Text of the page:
"The good evening the it begins israel chiasso land being way coups when dealing moldy bailey in this next put leonard cone talks about his unlikely success as a struggling author becoming a successor musician he attributes at all the luck skill and hard work in hindsight seems to be hired height father oh are two two two three resolve your economic crisis becoming a folk singer no i don't know i had not much of a voice either i didn't play that great guitar either so it was i don't know how these things happening in life their luck has so much to do with with a success and failure i always have and i always had the notion that i happen to know a tiny gardens to cultivate i never thought it was really one of the big guys my work the work that was infirm it was just to cultivate this this tiny corner of the field that i thought i knew something a boat which was something to do with the self investigation with without selfindulgence i've never like the the latter too much of them as a mode just pure confession i never felt was really interesting but but but confession filtered through a tradition of uh of skill and a hard work indeed there'd be several albums to follow here is record producer john simon again about how difficult it is for musician to release new music after that successful debut album there's something really extraordinary about a debut album an artist has been writing these songs for quite a number of years generally and so did a criminal crops the best songs and they don't want to save this second the.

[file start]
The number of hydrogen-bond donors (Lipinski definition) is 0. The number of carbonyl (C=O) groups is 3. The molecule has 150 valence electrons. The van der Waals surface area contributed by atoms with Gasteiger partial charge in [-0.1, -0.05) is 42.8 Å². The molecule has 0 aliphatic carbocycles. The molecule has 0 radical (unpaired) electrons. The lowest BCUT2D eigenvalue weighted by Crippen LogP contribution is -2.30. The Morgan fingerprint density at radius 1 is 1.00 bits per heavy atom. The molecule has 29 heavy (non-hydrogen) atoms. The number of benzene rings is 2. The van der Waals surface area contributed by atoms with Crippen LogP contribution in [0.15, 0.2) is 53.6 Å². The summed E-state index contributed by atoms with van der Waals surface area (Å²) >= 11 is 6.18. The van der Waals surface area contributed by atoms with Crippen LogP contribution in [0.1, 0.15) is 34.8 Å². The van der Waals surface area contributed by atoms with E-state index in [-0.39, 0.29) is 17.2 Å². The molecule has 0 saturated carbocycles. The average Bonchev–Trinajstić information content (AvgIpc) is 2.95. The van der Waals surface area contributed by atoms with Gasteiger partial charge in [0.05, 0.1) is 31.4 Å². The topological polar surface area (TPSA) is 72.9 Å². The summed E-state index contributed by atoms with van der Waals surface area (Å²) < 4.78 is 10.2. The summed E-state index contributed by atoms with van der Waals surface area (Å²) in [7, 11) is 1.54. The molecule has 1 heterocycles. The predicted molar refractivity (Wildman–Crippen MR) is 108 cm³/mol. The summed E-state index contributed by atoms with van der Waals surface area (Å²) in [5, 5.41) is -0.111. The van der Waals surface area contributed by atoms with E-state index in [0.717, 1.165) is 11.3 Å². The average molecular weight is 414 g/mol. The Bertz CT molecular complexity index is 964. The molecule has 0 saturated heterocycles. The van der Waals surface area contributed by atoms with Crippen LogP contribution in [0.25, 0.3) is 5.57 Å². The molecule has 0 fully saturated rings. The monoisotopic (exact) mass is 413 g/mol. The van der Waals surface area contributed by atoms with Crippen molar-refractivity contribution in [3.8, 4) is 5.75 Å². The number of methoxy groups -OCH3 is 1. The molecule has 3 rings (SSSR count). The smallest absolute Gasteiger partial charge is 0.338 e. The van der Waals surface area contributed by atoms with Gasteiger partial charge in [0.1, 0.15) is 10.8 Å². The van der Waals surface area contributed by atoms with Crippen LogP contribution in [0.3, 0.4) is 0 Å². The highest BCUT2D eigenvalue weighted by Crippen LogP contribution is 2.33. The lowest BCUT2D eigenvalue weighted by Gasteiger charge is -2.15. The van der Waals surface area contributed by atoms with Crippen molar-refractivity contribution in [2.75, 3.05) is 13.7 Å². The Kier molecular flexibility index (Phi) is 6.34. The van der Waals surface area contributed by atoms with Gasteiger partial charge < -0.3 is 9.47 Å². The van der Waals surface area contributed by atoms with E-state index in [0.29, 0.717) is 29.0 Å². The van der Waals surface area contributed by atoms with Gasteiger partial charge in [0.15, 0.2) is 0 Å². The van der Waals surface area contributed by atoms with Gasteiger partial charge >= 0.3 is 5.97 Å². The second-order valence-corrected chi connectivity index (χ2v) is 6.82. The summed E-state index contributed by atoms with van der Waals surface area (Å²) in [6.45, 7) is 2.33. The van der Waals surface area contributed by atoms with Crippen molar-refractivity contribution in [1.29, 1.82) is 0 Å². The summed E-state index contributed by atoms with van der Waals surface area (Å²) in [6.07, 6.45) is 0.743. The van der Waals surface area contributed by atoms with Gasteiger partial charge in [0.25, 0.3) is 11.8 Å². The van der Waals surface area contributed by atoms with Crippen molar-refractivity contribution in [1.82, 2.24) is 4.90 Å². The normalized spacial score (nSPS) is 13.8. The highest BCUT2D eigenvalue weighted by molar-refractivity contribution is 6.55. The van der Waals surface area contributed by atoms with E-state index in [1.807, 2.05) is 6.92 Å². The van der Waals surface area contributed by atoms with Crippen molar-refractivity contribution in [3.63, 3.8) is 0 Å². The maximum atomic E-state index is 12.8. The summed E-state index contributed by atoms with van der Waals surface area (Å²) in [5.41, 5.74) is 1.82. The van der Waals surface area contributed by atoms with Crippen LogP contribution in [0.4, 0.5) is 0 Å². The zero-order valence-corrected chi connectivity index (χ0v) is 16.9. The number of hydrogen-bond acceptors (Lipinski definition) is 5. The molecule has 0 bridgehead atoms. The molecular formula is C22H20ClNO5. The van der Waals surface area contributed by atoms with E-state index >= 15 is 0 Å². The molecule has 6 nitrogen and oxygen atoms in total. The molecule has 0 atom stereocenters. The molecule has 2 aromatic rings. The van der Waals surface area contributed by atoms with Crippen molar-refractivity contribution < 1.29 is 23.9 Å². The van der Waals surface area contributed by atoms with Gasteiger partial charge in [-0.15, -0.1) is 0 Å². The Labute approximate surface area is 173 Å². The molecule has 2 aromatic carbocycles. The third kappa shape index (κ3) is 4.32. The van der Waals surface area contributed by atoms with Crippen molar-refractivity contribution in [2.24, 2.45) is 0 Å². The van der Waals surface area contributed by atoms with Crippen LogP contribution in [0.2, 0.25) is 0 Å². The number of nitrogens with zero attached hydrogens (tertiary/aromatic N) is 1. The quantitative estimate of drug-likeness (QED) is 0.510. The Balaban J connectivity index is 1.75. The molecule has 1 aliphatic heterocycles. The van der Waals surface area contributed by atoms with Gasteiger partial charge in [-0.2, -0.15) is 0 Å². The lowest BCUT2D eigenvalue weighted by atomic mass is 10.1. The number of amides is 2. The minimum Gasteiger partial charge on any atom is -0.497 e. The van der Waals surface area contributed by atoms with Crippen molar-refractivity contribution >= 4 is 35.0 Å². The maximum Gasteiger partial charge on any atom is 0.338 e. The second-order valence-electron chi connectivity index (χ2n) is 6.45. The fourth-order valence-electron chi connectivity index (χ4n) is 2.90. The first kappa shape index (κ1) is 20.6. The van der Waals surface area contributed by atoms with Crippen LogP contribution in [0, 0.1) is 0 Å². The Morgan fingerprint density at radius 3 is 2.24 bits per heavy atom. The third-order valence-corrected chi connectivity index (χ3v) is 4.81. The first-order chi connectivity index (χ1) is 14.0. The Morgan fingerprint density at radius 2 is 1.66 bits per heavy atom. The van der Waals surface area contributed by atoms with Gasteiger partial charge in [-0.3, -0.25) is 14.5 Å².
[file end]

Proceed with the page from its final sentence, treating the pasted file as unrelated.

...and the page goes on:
economic crisis john simon israel leonard cone producer
"leonard cone" Discussed on The Moment with Brian Koppelman